Syrian air strikes pummel Aleppo. Time for an international no-fly zone?
Air strikes on Aleppo in northern Syria have killed hundreds of people in the past week. Regime forces are using "barrel bombs" on targets that reportedly include markets, hospitals, and schools.
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Middle East Editor
Ariel Zirulnick is the Monitor's Middle East editor, overseeing regional coverage both for CSMonitor.com and the weekly magazine. She is also a contributor to the international desk's terrorism and security blog.
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By most accounts, hundreds have been killed in the offensive, which has been going on for more than a week now. Civilian targets such as schools, hospitals, and markets have reportedly been targeted.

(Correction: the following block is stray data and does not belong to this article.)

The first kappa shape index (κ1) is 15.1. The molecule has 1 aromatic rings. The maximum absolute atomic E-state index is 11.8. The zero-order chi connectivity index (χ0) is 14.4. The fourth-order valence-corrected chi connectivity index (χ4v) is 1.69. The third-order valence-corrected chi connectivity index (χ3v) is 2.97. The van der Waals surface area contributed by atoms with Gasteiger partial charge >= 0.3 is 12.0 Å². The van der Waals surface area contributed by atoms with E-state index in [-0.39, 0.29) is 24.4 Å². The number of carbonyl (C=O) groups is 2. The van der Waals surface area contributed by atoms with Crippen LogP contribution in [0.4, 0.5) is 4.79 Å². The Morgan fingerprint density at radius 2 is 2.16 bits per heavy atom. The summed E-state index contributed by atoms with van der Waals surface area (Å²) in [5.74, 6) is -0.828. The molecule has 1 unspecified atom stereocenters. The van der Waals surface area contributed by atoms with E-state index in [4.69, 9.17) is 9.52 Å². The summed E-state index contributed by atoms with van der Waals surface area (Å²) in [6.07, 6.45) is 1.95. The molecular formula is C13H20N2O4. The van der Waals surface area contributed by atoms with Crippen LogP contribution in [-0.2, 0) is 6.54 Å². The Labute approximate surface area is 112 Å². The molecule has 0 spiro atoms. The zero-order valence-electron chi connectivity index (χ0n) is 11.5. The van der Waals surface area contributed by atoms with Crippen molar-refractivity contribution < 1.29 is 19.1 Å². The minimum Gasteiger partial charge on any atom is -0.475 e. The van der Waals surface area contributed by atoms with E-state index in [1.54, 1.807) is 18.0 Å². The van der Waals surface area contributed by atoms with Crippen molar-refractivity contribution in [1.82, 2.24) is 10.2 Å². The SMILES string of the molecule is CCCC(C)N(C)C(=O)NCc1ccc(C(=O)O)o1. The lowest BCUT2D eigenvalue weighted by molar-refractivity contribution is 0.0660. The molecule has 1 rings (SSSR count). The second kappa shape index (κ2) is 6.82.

The Syrian Observatory for Human Rights, a Britain-based Syrian opposition group, said at least 65 were killed when "explosive-laden barrel bombs" were dropped on a market area Sunday, making it the deadliest day of the offensive, according to the Associated Press.
The use of barrel bombs is a particularly lethal development. They contain "hundreds of pounds of explosives and shrapnel that include metal shards and iron nails," according to a New York Times report from Dec. 16, one of the early days of the operation. Human rights groups have described them as "a particularly insidious weapon that kills indiscriminately." CNN reports that the bombs "can level entire buildings with one hit."